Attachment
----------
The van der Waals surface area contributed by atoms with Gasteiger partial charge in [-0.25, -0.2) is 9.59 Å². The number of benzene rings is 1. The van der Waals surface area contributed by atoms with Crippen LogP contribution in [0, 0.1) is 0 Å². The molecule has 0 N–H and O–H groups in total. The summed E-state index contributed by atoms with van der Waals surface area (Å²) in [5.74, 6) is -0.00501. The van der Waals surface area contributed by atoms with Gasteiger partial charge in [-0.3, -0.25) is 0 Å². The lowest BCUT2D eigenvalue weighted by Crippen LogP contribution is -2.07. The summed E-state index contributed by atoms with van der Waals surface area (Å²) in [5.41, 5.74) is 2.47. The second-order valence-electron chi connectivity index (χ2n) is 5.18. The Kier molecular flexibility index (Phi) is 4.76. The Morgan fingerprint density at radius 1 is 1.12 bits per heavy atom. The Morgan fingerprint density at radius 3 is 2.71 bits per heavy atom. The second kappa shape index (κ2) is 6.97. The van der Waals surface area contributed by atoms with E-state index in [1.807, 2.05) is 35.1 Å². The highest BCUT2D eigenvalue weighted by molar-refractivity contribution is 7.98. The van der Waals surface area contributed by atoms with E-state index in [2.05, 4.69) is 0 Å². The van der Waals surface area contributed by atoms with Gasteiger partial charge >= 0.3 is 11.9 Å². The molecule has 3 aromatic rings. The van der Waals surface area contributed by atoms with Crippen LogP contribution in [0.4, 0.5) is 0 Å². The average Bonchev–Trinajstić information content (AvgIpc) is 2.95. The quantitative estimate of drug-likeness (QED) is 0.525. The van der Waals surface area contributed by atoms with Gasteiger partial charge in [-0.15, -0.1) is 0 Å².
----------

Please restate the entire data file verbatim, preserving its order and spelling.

The van der Waals surface area contributed by atoms with Gasteiger partial charge in [-0.25, -0.2) is 9.59 Å². The number of benzene rings is 1. The van der Waals surface area contributed by atoms with Crippen LogP contribution in [0, 0.1) is 0 Å². The molecule has 0 N–H and O–H groups in total. The summed E-state index contributed by atoms with van der Waals surface area (Å²) in [5.74, 6) is -0.00501. The van der Waals surface area contributed by atoms with Gasteiger partial charge in [-0.3, -0.25) is 0 Å². The lowest BCUT2D eigenvalue weighted by Crippen LogP contribution is -2.07. The summed E-state index contributed by atoms with van der Waals surface area (Å²) in [5.41, 5.74) is 2.47. The second-order valence-electron chi connectivity index (χ2n) is 5.18. The Kier molecular flexibility index (Phi) is 4.76. The Morgan fingerprint density at radius 1 is 1.12 bits per heavy atom. The Morgan fingerprint density at radius 3 is 2.71 bits per heavy atom. The second kappa shape index (κ2) is 6.97. The van der Waals surface area contributed by atoms with E-state index in [1.807, 2.05) is 35.1 Å². The highest BCUT2D eigenvalue weighted by molar-refractivity contribution is 7.98. The van der Waals surface area contributed by atoms with E-state index in [2.05, 4.69) is 0 Å². The van der Waals surface area contributed by atoms with Gasteiger partial charge >= 0.3 is 11.9 Å². The molecule has 3 aromatic rings. The van der Waals surface area contributed by atoms with Crippen LogP contribution in [0.4, 0.5) is 0 Å². The average Bonchev–Trinajstić information content (AvgIpc) is 2.95. The quantitative estimate of drug-likeness (QED) is 0.525. The van der Waals surface area contributed by atoms with Gasteiger partial charge in [-0.15, -0.1) is 0 Å².